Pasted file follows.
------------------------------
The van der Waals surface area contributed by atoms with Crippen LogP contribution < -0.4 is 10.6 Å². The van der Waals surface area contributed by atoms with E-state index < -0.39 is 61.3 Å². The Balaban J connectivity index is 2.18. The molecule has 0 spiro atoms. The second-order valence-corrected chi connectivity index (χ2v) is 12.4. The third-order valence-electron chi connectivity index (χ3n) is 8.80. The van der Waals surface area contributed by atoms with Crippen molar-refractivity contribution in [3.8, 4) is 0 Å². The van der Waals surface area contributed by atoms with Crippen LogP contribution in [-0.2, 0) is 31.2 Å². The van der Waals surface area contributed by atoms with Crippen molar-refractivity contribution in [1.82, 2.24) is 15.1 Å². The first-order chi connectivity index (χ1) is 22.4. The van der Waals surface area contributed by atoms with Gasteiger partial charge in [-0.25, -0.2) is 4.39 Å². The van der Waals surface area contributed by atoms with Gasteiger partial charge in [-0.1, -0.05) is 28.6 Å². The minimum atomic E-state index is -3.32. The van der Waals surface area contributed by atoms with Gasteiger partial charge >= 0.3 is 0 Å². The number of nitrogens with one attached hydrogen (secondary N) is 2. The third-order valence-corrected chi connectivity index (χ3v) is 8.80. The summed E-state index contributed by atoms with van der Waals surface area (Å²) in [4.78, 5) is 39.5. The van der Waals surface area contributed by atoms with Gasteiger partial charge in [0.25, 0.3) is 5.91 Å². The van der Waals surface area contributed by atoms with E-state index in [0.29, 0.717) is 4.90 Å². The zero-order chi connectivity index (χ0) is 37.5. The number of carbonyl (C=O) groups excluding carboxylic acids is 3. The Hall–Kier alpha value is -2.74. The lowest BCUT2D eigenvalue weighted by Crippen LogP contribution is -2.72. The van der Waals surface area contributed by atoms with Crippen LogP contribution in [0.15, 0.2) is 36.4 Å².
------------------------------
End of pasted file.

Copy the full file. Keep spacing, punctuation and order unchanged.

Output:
The van der Waals surface area contributed by atoms with Crippen LogP contribution < -0.4 is 10.6 Å². The van der Waals surface area contributed by atoms with E-state index < -0.39 is 61.3 Å². The Balaban J connectivity index is 2.18. The molecule has 0 spiro atoms. The second-order valence-corrected chi connectivity index (χ2v) is 12.4. The third-order valence-electron chi connectivity index (χ3n) is 8.80. The van der Waals surface area contributed by atoms with Crippen molar-refractivity contribution in [3.8, 4) is 0 Å². The van der Waals surface area contributed by atoms with Crippen LogP contribution in [-0.2, 0) is 31.2 Å². The van der Waals surface area contributed by atoms with Crippen molar-refractivity contribution in [1.82, 2.24) is 15.1 Å². The first-order chi connectivity index (χ1) is 22.4. The van der Waals surface area contributed by atoms with Gasteiger partial charge in [-0.25, -0.2) is 4.39 Å². The van der Waals surface area contributed by atoms with Gasteiger partial charge in [-0.1, -0.05) is 28.6 Å². The minimum atomic E-state index is -3.32. The van der Waals surface area contributed by atoms with Gasteiger partial charge >= 0.3 is 0 Å². The number of nitrogens with one attached hydrogen (secondary N) is 2. The third-order valence-corrected chi connectivity index (χ3v) is 8.80. The summed E-state index contributed by atoms with van der Waals surface area (Å²) in [4.78, 5) is 39.5. The van der Waals surface area contributed by atoms with Gasteiger partial charge in [0.25, 0.3) is 5.91 Å². The van der Waals surface area contributed by atoms with E-state index in [0.29, 0.717) is 4.90 Å². The zero-order chi connectivity index (χ0) is 37.5. The number of carbonyl (C=O) groups excluding carboxylic acids is 3. The Hall–Kier alpha value is -2.74. The lowest BCUT2D eigenvalue weighted by Crippen LogP contribution is -2.72. The van der Waals surface area contributed by atoms with Crippen LogP contribution in [0.15, 0.2) is 36.4 Å².